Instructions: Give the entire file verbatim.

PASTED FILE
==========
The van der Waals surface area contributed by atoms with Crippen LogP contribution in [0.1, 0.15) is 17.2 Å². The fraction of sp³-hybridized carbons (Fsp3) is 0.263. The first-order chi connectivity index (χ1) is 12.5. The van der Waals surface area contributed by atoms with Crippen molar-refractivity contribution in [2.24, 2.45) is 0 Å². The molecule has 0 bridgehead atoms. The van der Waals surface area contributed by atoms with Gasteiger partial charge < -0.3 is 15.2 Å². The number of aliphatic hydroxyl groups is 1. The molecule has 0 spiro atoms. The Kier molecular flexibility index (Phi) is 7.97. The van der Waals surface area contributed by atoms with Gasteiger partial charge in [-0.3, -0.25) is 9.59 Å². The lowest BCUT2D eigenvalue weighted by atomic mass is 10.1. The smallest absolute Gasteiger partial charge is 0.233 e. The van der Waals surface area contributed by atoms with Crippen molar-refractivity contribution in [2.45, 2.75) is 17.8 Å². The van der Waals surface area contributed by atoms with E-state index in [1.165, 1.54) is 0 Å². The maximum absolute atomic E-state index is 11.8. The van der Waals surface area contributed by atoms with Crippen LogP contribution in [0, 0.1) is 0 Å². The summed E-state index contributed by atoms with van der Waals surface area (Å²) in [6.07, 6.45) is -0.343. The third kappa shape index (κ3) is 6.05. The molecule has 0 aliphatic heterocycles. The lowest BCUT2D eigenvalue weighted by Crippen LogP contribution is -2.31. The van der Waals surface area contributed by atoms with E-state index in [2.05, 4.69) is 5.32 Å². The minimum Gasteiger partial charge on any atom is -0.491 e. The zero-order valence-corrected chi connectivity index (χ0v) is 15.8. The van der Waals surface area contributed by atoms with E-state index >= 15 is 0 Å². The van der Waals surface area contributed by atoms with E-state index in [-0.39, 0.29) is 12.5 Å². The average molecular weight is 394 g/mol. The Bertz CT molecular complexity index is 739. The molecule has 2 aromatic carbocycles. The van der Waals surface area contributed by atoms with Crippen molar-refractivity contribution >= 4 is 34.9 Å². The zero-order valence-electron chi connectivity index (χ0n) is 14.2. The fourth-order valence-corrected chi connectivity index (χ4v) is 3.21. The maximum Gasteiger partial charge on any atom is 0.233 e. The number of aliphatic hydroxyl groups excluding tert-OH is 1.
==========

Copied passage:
The van der Waals surface area contributed by atoms with Crippen LogP contribution in [0.1, 0.15) is 17.2 Å². The fraction of sp³-hybridized carbons (Fsp3) is 0.263. The first-order chi connectivity index (χ1) is 12.5. The van der Waals surface area contributed by atoms with Crippen molar-refractivity contribution in [2.24, 2.45) is 0 Å². The molecule has 0 bridgehead atoms. The van der Waals surface area contributed by atoms with Gasteiger partial charge < -0.3 is 15.2 Å². The number of aliphatic hydroxyl groups is 1. The molecule has 0 spiro atoms. The Kier molecular flexibility index (Phi) is 7.97. The van der Waals surface area contributed by atoms with Gasteiger partial charge in [-0.3, -0.25) is 9.59 Å². The lowest BCUT2D eigenvalue weighted by atomic mass is 10.1. The smallest absolute Gasteiger partial charge is 0.233 e. The van der Waals surface area contributed by atoms with Crippen molar-refractivity contribution in [2.45, 2.75) is 17.8 Å². The van der Waals surface area contributed by atoms with E-state index in [1.165, 1.54) is 0 Å². The maximum absolute atomic E-state index is 11.8. The van der Waals surface area contributed by atoms with Crippen LogP contribution in [0, 0.1) is 0 Å². The summed E-state index contributed by atoms with van der Waals surface area (Å²) in [6.07, 6.45) is -0.343. The third kappa shape index (κ3) is 6.05. The molecule has 0 aliphatic heterocycles. The lowest BCUT2D eigenvalue weighted by Crippen LogP contribution is -2.31. The van der Waals surface area contributed by atoms with E-state index in [2.05, 4.69) is 5.32 Å². The minimum Gasteiger partial charge on any atom is -0.491 e. The zero-order valence-corrected chi connectivity index (χ0v) is 15.8. The van der Waals surface area contributed by atoms with E-state index >= 15 is 0 Å². The van der Waals surface area contributed by atoms with E-state index in [-0.39, 0.29) is 12.5 Å². The average molecular weight is 394 g/mol. The Bertz CT molecular complexity index is 739. The molecule has 2 aromatic carbocycles. The van der Waals surface area contributed by atoms with Crippen molar-refractivity contribution >= 4 is 34.9 Å². The zero-order valence-electron chi connectivity index (χ0n) is 14.2. The fourth-order valence-corrected chi connectivity index (χ4v) is 3.21. The maximum Gasteiger partial charge on any atom is 0.233 e. The number of aliphatic hydroxyl groups excluding tert-OH is 1.